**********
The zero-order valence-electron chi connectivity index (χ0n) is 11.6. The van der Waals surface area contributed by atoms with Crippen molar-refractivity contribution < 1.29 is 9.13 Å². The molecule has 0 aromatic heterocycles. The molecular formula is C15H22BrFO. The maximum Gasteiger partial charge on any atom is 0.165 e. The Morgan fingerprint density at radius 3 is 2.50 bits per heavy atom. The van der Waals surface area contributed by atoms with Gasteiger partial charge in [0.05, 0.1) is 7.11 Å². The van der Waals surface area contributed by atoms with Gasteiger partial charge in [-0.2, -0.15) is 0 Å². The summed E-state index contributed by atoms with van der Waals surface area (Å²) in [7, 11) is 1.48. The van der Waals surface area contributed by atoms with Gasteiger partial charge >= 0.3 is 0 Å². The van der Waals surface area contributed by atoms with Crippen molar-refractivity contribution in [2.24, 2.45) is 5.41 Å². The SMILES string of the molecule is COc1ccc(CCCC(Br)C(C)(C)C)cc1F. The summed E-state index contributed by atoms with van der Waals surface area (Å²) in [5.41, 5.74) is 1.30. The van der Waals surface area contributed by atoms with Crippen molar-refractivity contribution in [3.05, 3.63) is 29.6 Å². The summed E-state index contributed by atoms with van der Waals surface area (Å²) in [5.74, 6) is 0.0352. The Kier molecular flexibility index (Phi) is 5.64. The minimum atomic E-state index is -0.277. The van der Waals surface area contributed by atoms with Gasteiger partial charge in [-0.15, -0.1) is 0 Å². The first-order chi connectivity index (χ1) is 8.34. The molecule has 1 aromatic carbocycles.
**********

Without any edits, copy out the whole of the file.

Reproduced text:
The zero-order valence-electron chi connectivity index (χ0n) is 11.6. The van der Waals surface area contributed by atoms with Crippen molar-refractivity contribution < 1.29 is 9.13 Å². The molecule has 0 aromatic heterocycles. The molecular formula is C15H22BrFO. The maximum Gasteiger partial charge on any atom is 0.165 e. The Morgan fingerprint density at radius 3 is 2.50 bits per heavy atom. The van der Waals surface area contributed by atoms with Gasteiger partial charge in [0.05, 0.1) is 7.11 Å². The van der Waals surface area contributed by atoms with Gasteiger partial charge in [-0.2, -0.15) is 0 Å². The summed E-state index contributed by atoms with van der Waals surface area (Å²) in [7, 11) is 1.48. The van der Waals surface area contributed by atoms with Gasteiger partial charge >= 0.3 is 0 Å². The van der Waals surface area contributed by atoms with Crippen molar-refractivity contribution in [2.24, 2.45) is 5.41 Å². The SMILES string of the molecule is COc1ccc(CCCC(Br)C(C)(C)C)cc1F. The summed E-state index contributed by atoms with van der Waals surface area (Å²) in [5.41, 5.74) is 1.30. The van der Waals surface area contributed by atoms with Crippen molar-refractivity contribution in [3.05, 3.63) is 29.6 Å². The summed E-state index contributed by atoms with van der Waals surface area (Å²) in [5.74, 6) is 0.0352. The Kier molecular flexibility index (Phi) is 5.64. The minimum atomic E-state index is -0.277. The van der Waals surface area contributed by atoms with Gasteiger partial charge in [-0.15, -0.1) is 0 Å². The first-order chi connectivity index (χ1) is 8.34. The molecule has 1 aromatic carbocycles.